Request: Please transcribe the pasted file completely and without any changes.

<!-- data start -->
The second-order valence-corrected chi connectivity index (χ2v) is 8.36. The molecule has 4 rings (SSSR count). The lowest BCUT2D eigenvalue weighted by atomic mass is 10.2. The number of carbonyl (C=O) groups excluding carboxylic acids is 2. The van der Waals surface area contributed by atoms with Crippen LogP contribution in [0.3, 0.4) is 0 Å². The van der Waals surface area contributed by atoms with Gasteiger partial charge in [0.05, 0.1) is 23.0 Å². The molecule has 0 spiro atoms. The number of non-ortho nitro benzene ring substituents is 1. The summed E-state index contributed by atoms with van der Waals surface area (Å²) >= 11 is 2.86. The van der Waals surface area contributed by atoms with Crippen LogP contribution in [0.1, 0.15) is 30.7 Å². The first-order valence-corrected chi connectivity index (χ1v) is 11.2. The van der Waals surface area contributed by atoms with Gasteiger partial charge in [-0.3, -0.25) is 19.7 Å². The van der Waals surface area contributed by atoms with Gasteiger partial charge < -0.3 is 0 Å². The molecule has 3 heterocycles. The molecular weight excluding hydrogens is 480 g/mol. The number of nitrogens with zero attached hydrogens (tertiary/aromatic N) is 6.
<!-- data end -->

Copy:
The second-order valence-corrected chi connectivity index (χ2v) is 8.36. The molecule has 4 rings (SSSR count). The lowest BCUT2D eigenvalue weighted by atomic mass is 10.2. The number of carbonyl (C=O) groups excluding carboxylic acids is 2. The van der Waals surface area contributed by atoms with Crippen LogP contribution in [0.3, 0.4) is 0 Å². The van der Waals surface area contributed by atoms with Gasteiger partial charge in [0.05, 0.1) is 23.0 Å². The molecule has 0 spiro atoms. The number of non-ortho nitro benzene ring substituents is 1. The summed E-state index contributed by atoms with van der Waals surface area (Å²) >= 11 is 2.86. The van der Waals surface area contributed by atoms with Crippen LogP contribution in [0.1, 0.15) is 30.7 Å². The first-order valence-corrected chi connectivity index (χ1v) is 11.2. The van der Waals surface area contributed by atoms with Gasteiger partial charge in [-0.3, -0.25) is 19.7 Å². The van der Waals surface area contributed by atoms with Gasteiger partial charge < -0.3 is 0 Å². The molecule has 3 heterocycles. The molecular weight excluding hydrogens is 480 g/mol. The number of nitrogens with zero attached hydrogens (tertiary/aromatic N) is 6.